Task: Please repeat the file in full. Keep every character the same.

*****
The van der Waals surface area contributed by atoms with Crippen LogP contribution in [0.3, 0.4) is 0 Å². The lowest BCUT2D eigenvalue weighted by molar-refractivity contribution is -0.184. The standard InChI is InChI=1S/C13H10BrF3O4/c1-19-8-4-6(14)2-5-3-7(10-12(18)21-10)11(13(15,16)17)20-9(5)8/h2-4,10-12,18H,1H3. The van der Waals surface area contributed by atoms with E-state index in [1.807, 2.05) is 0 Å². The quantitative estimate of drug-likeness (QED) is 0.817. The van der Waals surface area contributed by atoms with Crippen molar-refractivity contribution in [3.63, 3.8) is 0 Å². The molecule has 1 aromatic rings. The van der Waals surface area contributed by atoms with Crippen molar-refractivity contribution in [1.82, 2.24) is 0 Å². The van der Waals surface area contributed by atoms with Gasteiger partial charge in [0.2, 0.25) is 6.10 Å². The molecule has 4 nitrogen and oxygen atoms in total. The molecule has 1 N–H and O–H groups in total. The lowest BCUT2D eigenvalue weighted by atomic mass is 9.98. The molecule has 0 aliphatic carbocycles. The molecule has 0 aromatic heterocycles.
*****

The van der Waals surface area contributed by atoms with Crippen LogP contribution in [0.3, 0.4) is 0 Å². The lowest BCUT2D eigenvalue weighted by molar-refractivity contribution is -0.184. The standard InChI is InChI=1S/C13H10BrF3O4/c1-19-8-4-6(14)2-5-3-7(10-12(18)21-10)11(13(15,16)17)20-9(5)8/h2-4,10-12,18H,1H3. The van der Waals surface area contributed by atoms with E-state index in [1.807, 2.05) is 0 Å². The quantitative estimate of drug-likeness (QED) is 0.817. The van der Waals surface area contributed by atoms with Crippen molar-refractivity contribution in [3.63, 3.8) is 0 Å². The molecule has 1 aromatic rings. The van der Waals surface area contributed by atoms with Crippen molar-refractivity contribution in [1.82, 2.24) is 0 Å². The van der Waals surface area contributed by atoms with Gasteiger partial charge in [0.2, 0.25) is 6.10 Å². The molecule has 4 nitrogen and oxygen atoms in total. The molecule has 1 N–H and O–H groups in total. The lowest BCUT2D eigenvalue weighted by atomic mass is 9.98. The molecule has 0 aliphatic carbocycles. The molecule has 0 aromatic heterocycles.